How can one determine whether amphiphiles, for example, regulate membrane protein function in biological systems by altering bilayer physical properties? It is possible to do so by using gA channels as molecular force transducers to measure the net effects of amphiphiles on the bilayer elastic response to a change in hydrophobic length of an embedded protein. Given the underlying complexities, it is useful to summarize such changes as changes in bilayer stiffness.

Operationally, we define a change in bilayer stiffness as a change in bilayer physical properties that, at constant bilayer thickness, alters Fdis (the bilayer disjoining force acting on a gA channel; Lundbæk et al. 1996, 2005). A decrease in stiffness means that Fdis (and Embedded Image) is decreased. This is observed as increases in both f and τ (provided other factors affecting the monomer ↔ dimer kinetics remain constant). Conversely, an increase in stiffness means that Fdis (and Embedded Image) is increased, which is observed as decreases in both f and τ.

The use of bilayer stiffness as a descriptor of the changes in bilayer properties that regulate protein function implies that the regulation is an energetic question that to a first approximation can be addressed using the continuum theory of elastic bilayer deformations with minimal chemical specificity (Andersen et al. 1998). The situation is similar to that for electrified interfaces, where the Gouy–Chapman theory of the diffuse double layer serves as a major organizing principle (e.g. McLaughlin 1989), with the Debye length being a major descriptor of the electrostatic interactions in the system.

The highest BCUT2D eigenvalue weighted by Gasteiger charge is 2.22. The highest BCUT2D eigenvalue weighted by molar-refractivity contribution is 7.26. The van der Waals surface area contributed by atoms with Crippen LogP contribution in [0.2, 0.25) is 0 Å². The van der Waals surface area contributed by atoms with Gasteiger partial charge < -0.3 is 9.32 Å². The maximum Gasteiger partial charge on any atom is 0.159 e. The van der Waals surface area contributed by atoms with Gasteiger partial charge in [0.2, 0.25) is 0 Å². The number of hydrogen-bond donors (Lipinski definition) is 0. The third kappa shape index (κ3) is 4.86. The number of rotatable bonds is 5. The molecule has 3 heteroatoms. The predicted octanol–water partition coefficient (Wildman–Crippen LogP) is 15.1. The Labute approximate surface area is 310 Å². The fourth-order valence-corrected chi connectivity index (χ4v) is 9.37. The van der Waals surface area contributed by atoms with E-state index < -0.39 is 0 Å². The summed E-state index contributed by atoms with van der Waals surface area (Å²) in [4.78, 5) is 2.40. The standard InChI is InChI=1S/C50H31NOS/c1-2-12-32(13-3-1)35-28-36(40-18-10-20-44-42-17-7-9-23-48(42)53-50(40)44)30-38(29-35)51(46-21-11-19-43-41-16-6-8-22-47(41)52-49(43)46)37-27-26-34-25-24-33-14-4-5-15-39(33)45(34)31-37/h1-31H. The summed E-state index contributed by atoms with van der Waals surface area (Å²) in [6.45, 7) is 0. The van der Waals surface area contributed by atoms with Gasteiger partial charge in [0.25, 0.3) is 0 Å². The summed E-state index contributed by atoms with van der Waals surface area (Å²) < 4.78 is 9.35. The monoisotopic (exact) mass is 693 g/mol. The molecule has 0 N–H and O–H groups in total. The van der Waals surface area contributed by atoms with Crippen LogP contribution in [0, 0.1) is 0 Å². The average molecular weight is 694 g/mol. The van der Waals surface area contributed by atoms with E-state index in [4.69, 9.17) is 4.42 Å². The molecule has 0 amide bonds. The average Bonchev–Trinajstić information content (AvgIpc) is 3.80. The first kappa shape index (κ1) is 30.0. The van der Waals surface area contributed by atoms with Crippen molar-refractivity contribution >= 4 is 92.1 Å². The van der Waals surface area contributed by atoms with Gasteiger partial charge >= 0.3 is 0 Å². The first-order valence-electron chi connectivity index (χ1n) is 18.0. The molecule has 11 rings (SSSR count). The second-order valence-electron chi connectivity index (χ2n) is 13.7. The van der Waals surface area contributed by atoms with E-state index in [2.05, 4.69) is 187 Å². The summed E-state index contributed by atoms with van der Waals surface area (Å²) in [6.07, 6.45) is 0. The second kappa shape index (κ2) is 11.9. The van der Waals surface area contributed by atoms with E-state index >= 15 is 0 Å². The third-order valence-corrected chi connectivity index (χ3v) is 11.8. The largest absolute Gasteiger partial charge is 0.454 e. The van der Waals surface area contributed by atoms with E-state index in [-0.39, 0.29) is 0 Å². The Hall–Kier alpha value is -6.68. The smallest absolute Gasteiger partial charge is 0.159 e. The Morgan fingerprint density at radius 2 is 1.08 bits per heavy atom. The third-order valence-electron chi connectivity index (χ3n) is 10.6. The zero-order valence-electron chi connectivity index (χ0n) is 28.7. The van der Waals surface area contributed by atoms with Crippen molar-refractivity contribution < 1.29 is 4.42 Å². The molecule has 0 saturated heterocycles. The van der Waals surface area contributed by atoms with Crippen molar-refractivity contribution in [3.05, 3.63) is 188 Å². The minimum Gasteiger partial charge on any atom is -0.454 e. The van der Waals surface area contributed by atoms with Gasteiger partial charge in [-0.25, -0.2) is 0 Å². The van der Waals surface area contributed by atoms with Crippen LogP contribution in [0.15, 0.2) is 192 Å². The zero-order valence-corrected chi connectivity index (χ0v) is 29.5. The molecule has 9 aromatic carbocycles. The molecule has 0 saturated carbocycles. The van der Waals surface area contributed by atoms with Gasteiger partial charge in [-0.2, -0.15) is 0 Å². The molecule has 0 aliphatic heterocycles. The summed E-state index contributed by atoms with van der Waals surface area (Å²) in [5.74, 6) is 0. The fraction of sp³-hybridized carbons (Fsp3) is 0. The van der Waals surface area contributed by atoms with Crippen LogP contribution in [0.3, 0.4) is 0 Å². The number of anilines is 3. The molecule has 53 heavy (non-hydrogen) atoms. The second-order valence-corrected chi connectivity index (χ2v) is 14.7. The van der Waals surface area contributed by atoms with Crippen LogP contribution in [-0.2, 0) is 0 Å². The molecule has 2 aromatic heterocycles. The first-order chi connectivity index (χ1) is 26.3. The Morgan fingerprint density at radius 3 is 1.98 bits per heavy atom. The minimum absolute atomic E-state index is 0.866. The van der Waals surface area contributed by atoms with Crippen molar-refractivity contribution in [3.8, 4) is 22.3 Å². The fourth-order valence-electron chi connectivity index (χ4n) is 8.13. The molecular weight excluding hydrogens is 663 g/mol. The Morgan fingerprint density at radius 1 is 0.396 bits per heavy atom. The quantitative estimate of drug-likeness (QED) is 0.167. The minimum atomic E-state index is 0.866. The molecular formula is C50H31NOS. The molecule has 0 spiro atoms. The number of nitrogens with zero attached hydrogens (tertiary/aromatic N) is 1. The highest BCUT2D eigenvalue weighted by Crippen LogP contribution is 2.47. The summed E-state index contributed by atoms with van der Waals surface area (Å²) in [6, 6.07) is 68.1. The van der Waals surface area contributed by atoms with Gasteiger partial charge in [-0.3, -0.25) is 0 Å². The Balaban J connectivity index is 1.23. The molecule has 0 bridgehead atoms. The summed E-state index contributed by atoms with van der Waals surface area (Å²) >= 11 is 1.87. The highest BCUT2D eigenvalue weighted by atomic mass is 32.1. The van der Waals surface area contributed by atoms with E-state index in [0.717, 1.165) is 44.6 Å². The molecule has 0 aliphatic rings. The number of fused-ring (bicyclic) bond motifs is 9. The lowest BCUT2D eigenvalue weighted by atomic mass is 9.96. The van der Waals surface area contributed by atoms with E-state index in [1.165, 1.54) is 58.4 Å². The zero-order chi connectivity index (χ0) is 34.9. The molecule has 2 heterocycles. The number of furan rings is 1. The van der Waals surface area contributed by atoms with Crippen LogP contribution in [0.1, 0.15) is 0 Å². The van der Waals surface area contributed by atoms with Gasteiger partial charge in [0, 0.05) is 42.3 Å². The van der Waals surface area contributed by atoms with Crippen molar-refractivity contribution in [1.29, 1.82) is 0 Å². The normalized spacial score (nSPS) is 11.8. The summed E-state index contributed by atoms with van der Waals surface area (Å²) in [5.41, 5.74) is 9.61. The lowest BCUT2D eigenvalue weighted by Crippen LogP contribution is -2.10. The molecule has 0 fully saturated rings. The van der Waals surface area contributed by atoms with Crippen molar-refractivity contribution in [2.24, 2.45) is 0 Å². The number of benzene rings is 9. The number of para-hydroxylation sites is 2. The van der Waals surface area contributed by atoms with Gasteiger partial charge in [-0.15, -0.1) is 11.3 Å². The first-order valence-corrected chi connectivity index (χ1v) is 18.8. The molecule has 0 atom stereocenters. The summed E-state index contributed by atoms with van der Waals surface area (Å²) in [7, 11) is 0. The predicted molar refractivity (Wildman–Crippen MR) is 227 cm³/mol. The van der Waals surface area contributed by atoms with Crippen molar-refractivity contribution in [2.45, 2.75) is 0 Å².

2.11. Bilayer stiffness and membrane protein function in living cells

The functions of N-type calcium channels (NCCs) and voltage-dependent sodium channels (VDSCs) in mammalian cells have been studied using whole-cell voltage clamp (Lundbæk et al. 1996, 2004, 2005). Amphiphiles that decrease bilayer stiffness also, reversibly, promote NCC and VDSC inactivation. This is observed as a hyperpolarizing shift in the membrane potential causing 50 per cent channel inactivation (Vin). Figure 9 shows the relation between changes in Vin for VDSCs and gA channel lifetime (where ln{τ/τref} is a measure of the change in Fdis) for five structurally different amphiphiles.

Figure 9.

Relation between the amphiphile-induced shifts in VDSC inactivation and gA channel lifetime. The shift in membrane potential for 50 per cent VDSC inactivation (Vin), plotted as VinVin,ref versus the changes in gA channel lifetime (ln{τ/τref}) determined in dioleoylphosphatidylcholine/n-decane bilayers. Black triangle, Triton X-100; red triangle, β-octyl glucoside; green triangle, reduced Triton X-100; blue diamond, Genapol X-100; light blue triangle, capsaicin. For the VDSC experiments, human muscle VDSC, NaV1.4, was expressed in HEK293 cells; the cells were depolarized to +20 mV following 300 ms prepulses to potentials varying from −130 to +50 mV. The gA experiments were done in diphytanoylphosphatidylcholine/n-decane bilayers using 1.0 M NaCl, pH 7 (10 mM HEPES), ±200 mV, 25°C. Experimental results from Lundbæk et al. (2004, 2005).